Well first thing I do is start out looking at Twitter. Twitter has been a game changer for me.
Well I don’t follow many people because there a so many people that, they tweet so much I don’t have time to go through all the tweets, so I only follow people that have a high signal to noise. My areas are digital medicine - so I am interested in genomics - and there are several people that are really good: Dan MacArthur, Gholson J. Lyon, and a couple others. And then in the wireless medical space there are also a few people I really cue into.
Then I go into the sites that I basically have organized in my bookmarks. I have a bunch of technology sites I visit. And then I go to the journals as they come out—usually before they come out because I’m an editor of a couple of websites so I get access. So I know exactly what time those pdfs are going to get posted several days before the articles come out.
Yeah sure, like on Tuesday in the late morning all the Nature journals post what’s going to come out the following Sunday – so Nature Genetics, Nature Medicine, Nature, Nature Biotechnology, and I review those. On Sunday at 5pm the articles for Science and Science Translational Medicine are posted in advance of when they come out on the following Wednesday and Thursday. You name the journal and I try to stay ahead of it. Basically the pure science information of what’s coming, whether it’s Cell, JAMA, The Lancet, the New England Journal, I’ll be aware of that. So the New England Journal they post on Friday at 7 am PST for the following Wednesday publication. So I’m a journal junkie because as an editor and as a researcher I want to know even before they break what’s going to be hot the coming week.
Well a combination. Unless it’s something interesting I can’t read the whole thing. But I’m a pretty rapid reader and that helps me. But then in the evening, I also look at the New York Times, Wall Street Journal, and other websites that provide news to the lay community, rather than a medical audience. Because I really want to see how this stuff is presented when it’s going to the public as opposed to the science community. And I wrote about it in my book, “The Creative Destruction of Medicine,” that over the years that gap has narrowed considerably and the respect for the consumer has increased substantially in the high quality lay press. And there are other things I follow regularly – like, you know that at 9 pm on Sundays is when the New Yorker comes out. So as long as I’m not doing something else at 9 pm I check that out. The Economist – I’m a devout reader – that comes out at 9 am on Thursdays. Then Science is 11 on Thursday, and then the JAMA issue comes out at 2. That’s my Thursday check out. No one has ever asked me this before. I’m usually on it. I’m a journal and news junkie.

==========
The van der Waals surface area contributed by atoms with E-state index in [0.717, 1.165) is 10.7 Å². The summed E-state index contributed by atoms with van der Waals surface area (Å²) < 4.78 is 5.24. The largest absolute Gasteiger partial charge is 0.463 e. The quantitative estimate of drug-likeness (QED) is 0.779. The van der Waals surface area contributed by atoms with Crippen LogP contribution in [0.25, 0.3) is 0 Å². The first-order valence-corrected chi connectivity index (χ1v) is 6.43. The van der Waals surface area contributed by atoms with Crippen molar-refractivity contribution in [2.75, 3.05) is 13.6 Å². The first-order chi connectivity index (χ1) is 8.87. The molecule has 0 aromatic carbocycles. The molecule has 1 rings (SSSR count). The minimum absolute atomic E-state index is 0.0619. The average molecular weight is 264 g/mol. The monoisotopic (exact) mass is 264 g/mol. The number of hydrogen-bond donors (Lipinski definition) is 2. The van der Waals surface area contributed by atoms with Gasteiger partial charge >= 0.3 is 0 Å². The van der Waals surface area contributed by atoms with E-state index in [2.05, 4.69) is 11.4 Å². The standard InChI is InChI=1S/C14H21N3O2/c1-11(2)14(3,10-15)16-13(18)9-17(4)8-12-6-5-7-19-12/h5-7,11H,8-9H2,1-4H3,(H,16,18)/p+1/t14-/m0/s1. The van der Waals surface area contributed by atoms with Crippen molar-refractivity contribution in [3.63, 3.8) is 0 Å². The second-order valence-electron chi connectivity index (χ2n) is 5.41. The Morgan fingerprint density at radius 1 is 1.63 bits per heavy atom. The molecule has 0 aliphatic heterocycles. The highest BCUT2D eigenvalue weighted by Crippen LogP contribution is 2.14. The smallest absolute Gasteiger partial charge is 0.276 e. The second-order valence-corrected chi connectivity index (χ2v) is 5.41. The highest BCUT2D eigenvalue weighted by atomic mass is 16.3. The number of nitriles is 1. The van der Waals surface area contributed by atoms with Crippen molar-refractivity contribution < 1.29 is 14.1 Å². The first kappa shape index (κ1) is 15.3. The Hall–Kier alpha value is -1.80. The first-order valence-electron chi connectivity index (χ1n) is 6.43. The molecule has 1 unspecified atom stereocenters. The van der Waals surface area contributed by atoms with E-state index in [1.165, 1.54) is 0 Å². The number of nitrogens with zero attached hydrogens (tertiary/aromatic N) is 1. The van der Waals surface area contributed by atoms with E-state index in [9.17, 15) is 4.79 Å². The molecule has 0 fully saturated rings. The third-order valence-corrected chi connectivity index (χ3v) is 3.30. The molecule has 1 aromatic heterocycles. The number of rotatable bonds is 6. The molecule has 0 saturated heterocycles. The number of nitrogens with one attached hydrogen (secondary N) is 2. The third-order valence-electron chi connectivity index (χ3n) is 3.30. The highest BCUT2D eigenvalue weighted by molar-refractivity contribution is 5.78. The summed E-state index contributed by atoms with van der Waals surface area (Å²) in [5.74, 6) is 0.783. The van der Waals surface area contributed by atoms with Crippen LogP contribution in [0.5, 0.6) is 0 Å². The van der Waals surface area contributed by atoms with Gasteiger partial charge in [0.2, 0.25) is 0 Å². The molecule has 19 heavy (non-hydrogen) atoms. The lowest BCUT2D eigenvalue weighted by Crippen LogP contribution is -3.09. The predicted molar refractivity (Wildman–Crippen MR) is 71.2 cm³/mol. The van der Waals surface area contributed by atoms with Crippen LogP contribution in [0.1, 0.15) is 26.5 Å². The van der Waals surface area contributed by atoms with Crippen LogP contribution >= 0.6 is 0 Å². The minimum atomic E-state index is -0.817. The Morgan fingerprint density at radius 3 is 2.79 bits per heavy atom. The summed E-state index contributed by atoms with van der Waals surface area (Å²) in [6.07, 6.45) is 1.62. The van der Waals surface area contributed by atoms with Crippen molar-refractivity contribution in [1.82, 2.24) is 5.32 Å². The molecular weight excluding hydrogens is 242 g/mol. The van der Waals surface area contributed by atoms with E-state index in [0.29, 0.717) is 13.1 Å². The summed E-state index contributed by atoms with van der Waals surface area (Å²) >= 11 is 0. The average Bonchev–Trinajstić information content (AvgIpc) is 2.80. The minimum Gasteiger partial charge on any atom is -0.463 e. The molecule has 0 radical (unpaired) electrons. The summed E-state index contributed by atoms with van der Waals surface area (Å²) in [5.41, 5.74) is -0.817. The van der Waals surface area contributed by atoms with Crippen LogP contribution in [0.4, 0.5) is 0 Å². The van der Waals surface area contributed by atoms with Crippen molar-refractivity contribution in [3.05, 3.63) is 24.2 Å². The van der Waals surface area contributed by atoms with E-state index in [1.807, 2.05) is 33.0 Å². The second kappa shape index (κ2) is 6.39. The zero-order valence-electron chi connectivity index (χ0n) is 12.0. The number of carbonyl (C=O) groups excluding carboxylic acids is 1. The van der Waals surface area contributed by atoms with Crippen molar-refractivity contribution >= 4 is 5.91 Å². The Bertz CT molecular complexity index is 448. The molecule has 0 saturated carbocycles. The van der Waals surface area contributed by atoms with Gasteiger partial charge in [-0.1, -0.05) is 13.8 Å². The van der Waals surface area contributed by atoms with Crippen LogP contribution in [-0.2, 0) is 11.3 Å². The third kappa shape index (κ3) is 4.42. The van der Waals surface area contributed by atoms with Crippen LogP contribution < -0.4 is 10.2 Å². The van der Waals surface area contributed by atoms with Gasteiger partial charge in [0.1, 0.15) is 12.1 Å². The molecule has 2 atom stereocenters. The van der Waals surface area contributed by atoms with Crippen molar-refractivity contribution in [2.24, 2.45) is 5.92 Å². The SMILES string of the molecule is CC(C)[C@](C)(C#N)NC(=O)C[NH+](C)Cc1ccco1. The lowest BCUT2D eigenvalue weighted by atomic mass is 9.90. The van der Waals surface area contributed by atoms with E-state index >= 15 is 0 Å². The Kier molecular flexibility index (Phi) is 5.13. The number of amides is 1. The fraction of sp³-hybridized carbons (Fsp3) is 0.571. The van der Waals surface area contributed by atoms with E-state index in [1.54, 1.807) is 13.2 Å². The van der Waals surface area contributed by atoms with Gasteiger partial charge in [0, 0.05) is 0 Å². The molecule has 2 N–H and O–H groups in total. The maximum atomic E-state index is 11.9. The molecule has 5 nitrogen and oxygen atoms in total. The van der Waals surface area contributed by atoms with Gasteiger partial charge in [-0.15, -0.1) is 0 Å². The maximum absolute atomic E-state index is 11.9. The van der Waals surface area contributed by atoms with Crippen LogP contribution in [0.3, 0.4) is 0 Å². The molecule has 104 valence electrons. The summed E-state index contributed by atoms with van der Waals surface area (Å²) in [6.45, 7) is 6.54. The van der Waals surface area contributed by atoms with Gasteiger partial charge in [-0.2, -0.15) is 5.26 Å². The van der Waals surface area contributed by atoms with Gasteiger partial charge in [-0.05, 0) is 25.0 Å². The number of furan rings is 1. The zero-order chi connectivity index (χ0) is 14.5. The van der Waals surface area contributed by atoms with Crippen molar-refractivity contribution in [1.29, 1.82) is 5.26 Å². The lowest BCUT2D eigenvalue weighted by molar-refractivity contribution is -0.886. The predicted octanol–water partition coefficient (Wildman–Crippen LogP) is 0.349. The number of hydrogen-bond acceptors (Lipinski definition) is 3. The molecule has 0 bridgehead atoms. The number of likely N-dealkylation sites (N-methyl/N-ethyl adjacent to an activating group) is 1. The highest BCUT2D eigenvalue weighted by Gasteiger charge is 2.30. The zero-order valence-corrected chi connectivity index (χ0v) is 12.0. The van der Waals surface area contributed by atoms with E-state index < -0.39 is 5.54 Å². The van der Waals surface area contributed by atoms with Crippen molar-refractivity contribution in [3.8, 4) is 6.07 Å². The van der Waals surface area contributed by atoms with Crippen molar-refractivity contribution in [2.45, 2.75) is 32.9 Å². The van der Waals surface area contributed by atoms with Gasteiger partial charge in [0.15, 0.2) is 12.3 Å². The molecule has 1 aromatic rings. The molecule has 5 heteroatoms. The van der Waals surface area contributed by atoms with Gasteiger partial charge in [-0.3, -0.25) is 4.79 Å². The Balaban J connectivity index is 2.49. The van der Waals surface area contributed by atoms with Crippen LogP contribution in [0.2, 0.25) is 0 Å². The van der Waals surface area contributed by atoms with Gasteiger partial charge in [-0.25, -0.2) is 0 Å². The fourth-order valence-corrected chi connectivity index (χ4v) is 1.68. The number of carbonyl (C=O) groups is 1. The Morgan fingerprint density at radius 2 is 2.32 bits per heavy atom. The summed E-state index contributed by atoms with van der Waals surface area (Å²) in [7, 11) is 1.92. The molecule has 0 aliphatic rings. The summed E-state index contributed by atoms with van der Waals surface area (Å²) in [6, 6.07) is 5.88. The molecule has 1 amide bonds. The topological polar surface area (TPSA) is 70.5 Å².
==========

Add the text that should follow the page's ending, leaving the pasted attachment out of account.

Well it’s probably the most enjoyable part of my day. Well, I read every morning for about an hour – that’s Twitter, websites, journals – sometimes an hour and a half. And then in the evening that’s another hour or two depending. There are several techniques that have really helped me.
I have this thing on my browser where you can just mark a link to go back and read it later. That’s really useful. Then for archiving, I make pdfs out of everything and I file them all. So once I’ve read it electronically I’ll put it into this really cool filing system I’ve made. I’ve just built a system of folders for all the topics I’m interested in. I also find Twitter as a great way to archive stuff – I can go back to my tweets and find links. That’s a really great data reservoir to find stuff I might have lost.
Hmm. I read Time Magazine. I actually love to read books to so I try to fit that in. It’s a little tricky because there’s so much new stuff coming out each week, how do you balance that with books? But I find books are a good source of perspective. I love this stuff. And obviously there has to be time for other stuff like actually writing, or going over data, or having meetings, or just larger life.
It’s a challenge - it’s even a challenge among the biomedical research community and now you are extending it to everyone. In a way that was the main reason I did the book. I was trying to teach the public about this stuff. So I did a whole chapter about the predator and the prey, understanding medical evidence—you know in a lot of cases there isn’t evidence, it’s eminence-based medicine rather than evidence-based medicine—and the caveats regarding relative risk, and all the things I thought the public should know about. I’m trying to push precisely what you are asking forward and I think we need a lot more of that to have a fully informed public. We need to make more of a conscious effort.
Yes, I talk about in the book if you are looking for a doctor, how do you find the top expert in the country? In case you have the resources to go. You go into Google Scholar, you put in the topic, you check out how many citations—you know I just walk readers through examples. Because there are tools out there that are not Yelp. For example, anyone can have access to Twitter and why not follow the person who is the guru or expert in the health condition you are interested in? There’s all sorts of ways to tap into the cognoscenti of medicine that are not being used today. But in addition we need to take an active role in making it happen.